HOW TO READ FOOD LABELS

This article will help you understand how to read food labels and make better choices as a consumer. There are misleading tricks practised by various food manufacturers to convince people into buying unhealthy and processed food products like: 

  • Misleading Claims: These are used to catch the consumer’s attention but are just for marketing and to mislead the customers.
  • Zero Trans Fat: This means that the product is not trans fat-free but has less than 0.5 g of trans fat/serving.
  • Fruit Flavoured: This means that the product is chemically flavoured to taste like that particular fruit but does not contain the actual fruit.
  • Gluten-free: This means that the product does not contain barley, rye, wheat or spelt, but can be loaded with sugar or unhealthy fats. 
  • Fortified: This does not mean that the product is healthy, it just means that some nutrients have been added to the product.  
  • Whole Grain: Please check the ingredient list of this product and if the whole grain is not present in the first 3 ingredients, then the amount of that whole grain is negligible.
  • Low Carb: It is usually used for highly processed junk food items. 
  • Low Fat: These products usually come with lots of added sugar. 
  • No Added Sugar: Unhealthy sugar substitutes have been used, or the product is naturally high in sugar.
  • Organic: It does not mean that the product is healthy because sugar can be organic, but it is still sugar. Example: Breakfast cereals contain a lot of added sugar, but the manufacturers label them as “whole grain“ which confuses the consumer.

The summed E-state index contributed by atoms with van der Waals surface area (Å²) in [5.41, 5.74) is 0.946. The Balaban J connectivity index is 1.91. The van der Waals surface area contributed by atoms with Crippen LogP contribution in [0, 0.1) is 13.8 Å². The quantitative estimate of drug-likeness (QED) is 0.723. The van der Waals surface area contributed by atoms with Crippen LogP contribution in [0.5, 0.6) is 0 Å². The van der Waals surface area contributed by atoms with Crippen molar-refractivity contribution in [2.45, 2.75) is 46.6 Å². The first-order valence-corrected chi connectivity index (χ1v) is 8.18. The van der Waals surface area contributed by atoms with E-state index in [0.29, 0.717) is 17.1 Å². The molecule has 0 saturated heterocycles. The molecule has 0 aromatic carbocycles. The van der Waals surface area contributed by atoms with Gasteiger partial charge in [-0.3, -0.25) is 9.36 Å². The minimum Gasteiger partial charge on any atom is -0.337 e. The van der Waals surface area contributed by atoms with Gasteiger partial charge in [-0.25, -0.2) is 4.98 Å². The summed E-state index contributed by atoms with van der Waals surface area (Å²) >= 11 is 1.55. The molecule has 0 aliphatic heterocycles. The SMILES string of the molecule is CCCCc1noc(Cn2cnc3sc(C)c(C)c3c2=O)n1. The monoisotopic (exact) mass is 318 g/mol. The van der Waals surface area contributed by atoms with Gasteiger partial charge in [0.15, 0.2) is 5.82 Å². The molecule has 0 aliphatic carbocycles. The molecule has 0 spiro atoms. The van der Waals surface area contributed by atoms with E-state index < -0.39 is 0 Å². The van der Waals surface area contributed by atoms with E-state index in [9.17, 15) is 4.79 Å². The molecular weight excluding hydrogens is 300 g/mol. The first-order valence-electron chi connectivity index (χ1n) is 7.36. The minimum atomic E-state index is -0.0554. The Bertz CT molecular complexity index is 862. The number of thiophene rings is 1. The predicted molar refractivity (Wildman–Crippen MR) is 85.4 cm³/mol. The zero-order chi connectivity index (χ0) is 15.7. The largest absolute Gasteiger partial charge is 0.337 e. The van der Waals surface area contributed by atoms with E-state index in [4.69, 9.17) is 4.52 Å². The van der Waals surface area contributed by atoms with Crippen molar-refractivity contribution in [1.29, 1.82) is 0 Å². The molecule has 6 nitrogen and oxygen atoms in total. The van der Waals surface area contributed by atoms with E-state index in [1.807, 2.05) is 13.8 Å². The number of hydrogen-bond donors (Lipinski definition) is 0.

• Ingredient List: The ingredient list is always listed in the descending order i.e. from the highest (most used ingredient) to the lowest (least used ingredient). Avoid purchasing any food product if the first 3 ingredients are refined grains, hydrogenated oils or any type of sugar. Also, avoid highly processed products with an ingredient list longer than 2-3 lines.
  • Check for Serving Sizes: Multiply the given serving with the number of consumed serving to have the absolute no. of calories as the manufacturers do not mention the calories of the whole serving. It deceives the consumer into thinking that the product contains less sugar and calories.
  • Sugar: It comes with a variety of names, thus the consumer may not be able to recognise the word for sugar and be tricked into buying the product. Example: organic raw sugar, brown sugar, beet sugar, invert sugar, golden syrup, rice bran syrup, oat syrup, agave nectar, honey, molasses, barley malt, glucose, malt powder, galactose, maltodextrin, etc.

Manufacturers use false health claims and trick people into buying unhealthy food products. So it is important to understand and read the food labels in order to make better choices. 

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